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#TGW: Triple-Threat

Feb. 10, 2017

By Matt Winkeljohn | The Good Word

– Matt Harpring never saw his Bobblehead coming because one of Georgia Tech’s greatest basketball players sometimes still can’t believe he was a Yellow Jacket.

The first 1,000 fans at McCamish Pavilion before Tech’s 5:30 p.m. Saturday game against Boston College will receive Harpring Bobbleheads commemorating a player who, from 1994-98, became the second-leading scorer and rebounder in program history. He’ll sign autographs beforehand.

These are busy times. On Feb. 25, he and former Tech linebacker Keith Brooking will be inducted into the Georgia Sports Hall of Fame, and next month he’ll be honored as an ACC Legend and the conference tournament.

“It kind of comes in threes,” he said. “I got a call about the bobblehead, and then a week later then Georgia Hall of Fame, and then a week after that get a call from the ACC tournament wondering if I could be an ACC Legend. Amazing.”

Not bad for a guy who grew up believing, “Baseball was the sport I thought I’d make it in; I loved baseball,” and played on a state championship team at Marist. The former War Eagle then was heavily recruited to play Division I football only to decide late in his senior year that he preferred basketball.

And he chose the University of Georgia.

Former Tech head coach Bobby Cremins didn’t recruit Harpring so much as he accepted him. In fact, Harpring recruited Cremins.

Few knew much about the basketball player. With so much recruiting/scouting done during summers on the AAU circuit, his hoops skills were something of a mystery because he spent his summers playing travel baseball.

“He was a three-sport athlete, and we were not able to see him play in the summer,” Cremins recalled.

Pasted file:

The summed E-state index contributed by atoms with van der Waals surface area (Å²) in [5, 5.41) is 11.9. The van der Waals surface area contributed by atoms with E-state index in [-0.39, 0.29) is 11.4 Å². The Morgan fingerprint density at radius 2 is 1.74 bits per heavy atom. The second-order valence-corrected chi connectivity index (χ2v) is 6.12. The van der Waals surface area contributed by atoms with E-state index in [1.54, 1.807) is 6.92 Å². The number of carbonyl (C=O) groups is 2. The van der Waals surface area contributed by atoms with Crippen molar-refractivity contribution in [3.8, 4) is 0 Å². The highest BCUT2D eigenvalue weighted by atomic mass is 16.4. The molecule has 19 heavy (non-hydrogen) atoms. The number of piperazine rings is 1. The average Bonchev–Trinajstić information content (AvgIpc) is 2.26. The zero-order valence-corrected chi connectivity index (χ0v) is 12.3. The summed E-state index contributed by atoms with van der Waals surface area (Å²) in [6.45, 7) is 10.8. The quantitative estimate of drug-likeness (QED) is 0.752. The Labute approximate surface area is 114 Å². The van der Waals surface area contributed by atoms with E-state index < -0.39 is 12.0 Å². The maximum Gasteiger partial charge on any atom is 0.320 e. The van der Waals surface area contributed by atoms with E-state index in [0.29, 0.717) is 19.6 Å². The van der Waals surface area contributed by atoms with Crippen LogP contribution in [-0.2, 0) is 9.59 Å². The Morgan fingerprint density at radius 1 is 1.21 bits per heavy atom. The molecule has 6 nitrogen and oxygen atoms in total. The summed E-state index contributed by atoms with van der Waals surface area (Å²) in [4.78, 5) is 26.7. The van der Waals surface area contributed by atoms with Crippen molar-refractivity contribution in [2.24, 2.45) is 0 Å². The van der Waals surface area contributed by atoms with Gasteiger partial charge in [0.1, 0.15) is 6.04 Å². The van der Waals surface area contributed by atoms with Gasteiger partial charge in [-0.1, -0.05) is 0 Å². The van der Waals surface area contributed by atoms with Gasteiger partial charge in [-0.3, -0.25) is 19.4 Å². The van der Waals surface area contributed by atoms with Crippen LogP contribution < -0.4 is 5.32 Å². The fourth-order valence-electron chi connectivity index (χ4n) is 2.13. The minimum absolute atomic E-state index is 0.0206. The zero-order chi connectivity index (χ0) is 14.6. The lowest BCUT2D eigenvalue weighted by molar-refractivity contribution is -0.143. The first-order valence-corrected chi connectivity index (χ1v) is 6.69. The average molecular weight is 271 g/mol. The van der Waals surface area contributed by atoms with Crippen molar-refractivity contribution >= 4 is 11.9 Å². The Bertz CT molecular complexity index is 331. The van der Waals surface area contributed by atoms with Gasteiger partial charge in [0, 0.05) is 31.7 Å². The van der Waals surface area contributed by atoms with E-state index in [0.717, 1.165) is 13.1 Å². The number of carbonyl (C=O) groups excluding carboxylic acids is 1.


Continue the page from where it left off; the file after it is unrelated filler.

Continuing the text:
The Tech coach was aware of Harpring as a junior; his son, Bobby Cremins Jr., was a teammate at Marist. That, though, was a much different player than the 6-foot-7 forward Tech fans remember.

“I grew,” Matt said. “I was a point guard my junior year, probably 6-1, 6-2.”

Mostly, he was noted as an option quarterback for one of the state’s top high school football programs.

Visiting Wisconsin and Northwestern on official recruiting trips, a funny thing happened. “It was January, I think, and they took me to a Big Ten [basketball] game,” he said. “I said, `I know I can play this game.’ “

Upon returning to Marist, Harpring said to head coach Ron Bell, “We’ve got to get some coaches in here, because I think I’m going to change my mind and play basketball.

“I still have my rejection letters from Coach K [at Duke] and coach [Dean] Smith [at North Carolina],” he said. “Cremins said. `I don’t think you’re an ACC player, and I’ll reach out and try to help you.’ I remember I was devastated.”

As the War Eagles were on their way to winning a state title in a 32-0 season with Harpring marching toward Georgia’s Mr. Basketball award, Georgia head coach Hugh Durham visited, and offered a scholarship.

“I was elated,” Matt said. “Quite honestly, I thought I was going to play at Georgia.”

His coach was persistent.

“Ron Bell called and said, `You better get your [rear end] over here,'” Cremins remembered.

Finally, former Tech assistant Kevin Cantwell saw Harpring, and, “He said, `Bobby, you’re not going to believe it,'” Cremins said. “I asked my son, and he said he was pretty good.”

When Matt visited Tech, the Jackets’ coach was softening toward him, a little, as Cantwell pushed and pushed.